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Astronomy / Space Science - 23.12.2013
Starless cloud cores reveal why some stars are bigger than others
For the first time, astronomers have observed a massive starless cloud, providing the answer to a long held question: How do some stars grow to be behemoths when the vast majority are much smaller? In the new study, published in the Astrophysical Journal , astronomers used the ALMA telescope in Chile, South America, to survey the cores of some of the darkest, coldest, and densest clouds in our Galaxy to search for the telltale signs of star formation.

Astronomy / Space Science - Social Sciences - 17.12.2013
Massive stars mark out Milky Way's 'missing' arms
Massive stars mark out Milky Way’s ’missing’ arms
A 12-year study of massive stars has reaffirmed that our Galaxy has four spiral arms, following years of debate sparked by images taken by NASA's Spitzer Space Telescope that only showed two arms. The new research, which is published online today [17 December] in the Monthly Notices of the Royal Astronomical Society, is part of the RMS Survey, which was launched by academics at the University of Leeds.

Earth Sciences - Astronomy / Space Science - 09.12.2013
Ancient fresh water lake on Mars could have sustained life
Ancient fresh water lake on Mars could have sustained life
Scientists have found evidence that there was once an ancient lake on Mars that may have been able to support life. It is exciting to think that billions of years ago, ancient microbial life may have existed in the lake's calm waters, converting a rich array of elements into energy.

Astronomy / Space Science - Computer Science - 28.11.2013
GREAT3 challenges researchers to find new methods for measuring weak gravitational lensing
GREAT3 challenges researchers to find new methods for measuring weak gravitational lensing
Think you can figure out a way to unlock one of the biggest secrets of the universe? The recently launched third Gravitational Lensing Accuracy Testing challenge (GREAT3) is giving researchers the opportunity to do just that. GREAT3, which is led by Carnegie Mellon University's Rachel Mandelbaum and UCL's Barnaby Rowe, invites researchers from fields including astrophysics, statistics and machine learning, to test new and existing methods for measuring weak gravitational lensing.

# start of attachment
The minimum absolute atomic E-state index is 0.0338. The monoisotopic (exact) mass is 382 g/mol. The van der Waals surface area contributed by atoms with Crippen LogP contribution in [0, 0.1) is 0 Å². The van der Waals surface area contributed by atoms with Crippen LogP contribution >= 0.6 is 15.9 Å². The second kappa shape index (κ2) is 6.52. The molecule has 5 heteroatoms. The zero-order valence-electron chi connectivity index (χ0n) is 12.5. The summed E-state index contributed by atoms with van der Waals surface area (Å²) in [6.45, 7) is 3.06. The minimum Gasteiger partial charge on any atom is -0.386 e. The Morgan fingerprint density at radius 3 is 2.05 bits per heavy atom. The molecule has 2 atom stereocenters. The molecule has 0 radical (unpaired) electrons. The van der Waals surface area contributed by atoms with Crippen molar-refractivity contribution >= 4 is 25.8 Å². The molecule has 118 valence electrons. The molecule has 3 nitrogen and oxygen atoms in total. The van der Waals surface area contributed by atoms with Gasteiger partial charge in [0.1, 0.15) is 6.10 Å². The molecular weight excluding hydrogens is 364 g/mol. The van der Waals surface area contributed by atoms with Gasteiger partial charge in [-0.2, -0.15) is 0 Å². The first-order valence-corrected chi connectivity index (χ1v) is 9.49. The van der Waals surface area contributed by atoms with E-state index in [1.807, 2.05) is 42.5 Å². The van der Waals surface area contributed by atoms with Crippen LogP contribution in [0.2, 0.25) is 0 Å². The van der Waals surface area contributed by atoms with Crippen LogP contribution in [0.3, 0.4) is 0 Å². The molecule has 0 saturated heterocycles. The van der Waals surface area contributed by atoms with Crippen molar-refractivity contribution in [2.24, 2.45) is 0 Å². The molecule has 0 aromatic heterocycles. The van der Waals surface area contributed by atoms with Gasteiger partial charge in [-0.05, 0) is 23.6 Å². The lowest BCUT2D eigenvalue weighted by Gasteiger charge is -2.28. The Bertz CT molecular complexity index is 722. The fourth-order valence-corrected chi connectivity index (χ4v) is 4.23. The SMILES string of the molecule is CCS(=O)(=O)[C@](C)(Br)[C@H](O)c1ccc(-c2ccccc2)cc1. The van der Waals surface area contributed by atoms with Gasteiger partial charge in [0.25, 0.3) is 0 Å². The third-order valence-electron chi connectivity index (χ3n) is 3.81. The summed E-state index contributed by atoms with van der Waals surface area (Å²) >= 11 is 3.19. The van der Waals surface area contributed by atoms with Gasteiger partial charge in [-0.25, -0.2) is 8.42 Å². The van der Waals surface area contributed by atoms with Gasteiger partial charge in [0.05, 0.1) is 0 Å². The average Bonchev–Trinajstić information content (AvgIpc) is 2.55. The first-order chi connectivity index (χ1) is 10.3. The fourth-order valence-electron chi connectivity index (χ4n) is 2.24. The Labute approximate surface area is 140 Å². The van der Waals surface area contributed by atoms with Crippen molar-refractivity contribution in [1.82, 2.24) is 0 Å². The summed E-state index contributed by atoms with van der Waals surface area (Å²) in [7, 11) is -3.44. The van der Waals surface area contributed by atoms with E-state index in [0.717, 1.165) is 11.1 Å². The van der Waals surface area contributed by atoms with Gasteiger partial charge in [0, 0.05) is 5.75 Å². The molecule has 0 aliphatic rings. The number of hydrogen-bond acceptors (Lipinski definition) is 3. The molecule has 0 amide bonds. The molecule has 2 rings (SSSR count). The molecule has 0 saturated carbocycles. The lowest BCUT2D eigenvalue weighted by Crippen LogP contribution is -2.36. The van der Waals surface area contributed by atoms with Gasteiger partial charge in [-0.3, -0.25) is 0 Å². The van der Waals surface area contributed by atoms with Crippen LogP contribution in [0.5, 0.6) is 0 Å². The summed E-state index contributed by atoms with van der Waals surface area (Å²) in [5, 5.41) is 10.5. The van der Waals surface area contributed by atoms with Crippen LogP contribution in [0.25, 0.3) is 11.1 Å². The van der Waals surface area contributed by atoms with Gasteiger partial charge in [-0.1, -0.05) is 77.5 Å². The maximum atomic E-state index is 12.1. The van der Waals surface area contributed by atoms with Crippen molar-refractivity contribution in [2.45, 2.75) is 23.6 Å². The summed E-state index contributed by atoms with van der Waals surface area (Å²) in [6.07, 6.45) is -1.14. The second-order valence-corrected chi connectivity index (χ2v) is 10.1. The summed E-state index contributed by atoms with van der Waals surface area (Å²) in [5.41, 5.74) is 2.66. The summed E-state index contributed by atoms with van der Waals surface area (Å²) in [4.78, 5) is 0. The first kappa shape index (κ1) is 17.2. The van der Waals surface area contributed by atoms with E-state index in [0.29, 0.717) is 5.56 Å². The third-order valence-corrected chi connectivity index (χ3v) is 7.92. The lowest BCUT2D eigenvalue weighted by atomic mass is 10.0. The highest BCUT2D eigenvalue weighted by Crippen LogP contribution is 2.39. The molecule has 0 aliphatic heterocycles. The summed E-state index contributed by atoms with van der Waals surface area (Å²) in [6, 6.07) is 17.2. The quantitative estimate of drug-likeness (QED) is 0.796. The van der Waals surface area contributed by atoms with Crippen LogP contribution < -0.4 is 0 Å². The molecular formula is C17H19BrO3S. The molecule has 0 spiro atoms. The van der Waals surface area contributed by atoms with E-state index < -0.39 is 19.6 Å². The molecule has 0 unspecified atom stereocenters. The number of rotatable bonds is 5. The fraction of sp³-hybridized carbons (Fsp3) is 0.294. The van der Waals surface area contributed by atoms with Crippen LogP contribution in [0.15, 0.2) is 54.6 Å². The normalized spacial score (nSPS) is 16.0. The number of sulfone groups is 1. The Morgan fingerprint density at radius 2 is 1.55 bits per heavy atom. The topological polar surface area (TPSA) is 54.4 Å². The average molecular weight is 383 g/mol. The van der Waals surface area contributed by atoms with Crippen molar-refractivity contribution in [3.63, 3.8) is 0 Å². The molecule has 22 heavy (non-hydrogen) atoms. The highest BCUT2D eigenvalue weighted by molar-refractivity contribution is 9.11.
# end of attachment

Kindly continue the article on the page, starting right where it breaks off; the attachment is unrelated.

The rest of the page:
Astronomy / Space Science - Physics - 01.11.2013
Former missile-tracking telescope helps reveal fate of baby pulsar
Former missile-tracking telescope helps reveal fate of baby pulsar
01 Nov 2013 A radio telescope once used to track ballistic missiles has helped astronomers determine how the magnetic field structure and rotation of the young and rapidly rotating Crab pulsar evolves with time. The Crab pulsar is a neutron star which formed in a massive cosmic explosion seen in both Europe and China in AD 1054 as a bright star in the daytime sky.

Astronomy / Space Science - Physics - 30.10.2013
New dark matter detector sends first data from gold mine 1.5km underground
New dark matter detector sends first data from gold mine 1.5km underground
Scientists testing the Large Underground Xenon (LUX) experiment have reported promising scientific and technological results today. They have set up the experiment to identify the nature of dark matter, an invisible substance that physicists believe is all around us, making up most of the matter in the universe, but that barely has any effect on our every-day lives.

Environment - Astronomy / Space Science - 21.10.2013
Atmosphere of Mars turned to stone
Scientists at the Scottish Universities Environmental Research Centre, the University of Glasgow and the Natural History Museum in London may have discovered how Mars lost its early carbon dioxide-rich atmosphere to become the cold and arid planet we know today. This research provides the first direct evidence from Mars of a process, called ‘carbonation' which currently removes carbon dioxide from our own atmosphere, potentially combating climate change on Earth.

Astronomy / Space Science - Physics - 17.10.2013
The strange misalignment of Kepler-56 and its planets
Scientists at the University of Birmingham have discovered a stellar system in our Galaxy where the spin of its ‘red giant' star and the orbits of its planets are misaligned, according to research published in the journal Science today (17 October 2013). In our own solar system the rotation of the Sun and the orbits of the planets are perfectly aligned, with the spin axis of the Sun at right angles to the orbits of the planets.

Astronomy / Space Science - 10.10.2013
Watery asteroid in dying star points to habitable exoplanets
Latest research on rocky relics suggests a distant planetary system, now past its "death throes", had very similar water 'delivery system' to our own - and consequently the potential to contain habitable exoplanets complete with water A system cannot create things as big as asteroids and avoid building planets, and GD 61 had the ingredients to deliver lots of water to their surfaces Jay Farihi Astronomers have found the shattered remains of an asteroid that contained huge amounts of water orbiting an exhausted star, or white dwarf.

Astronomy / Space Science - Physics - 20.09.2013
Galactic ’vapour trails’ uncovered in giant cluster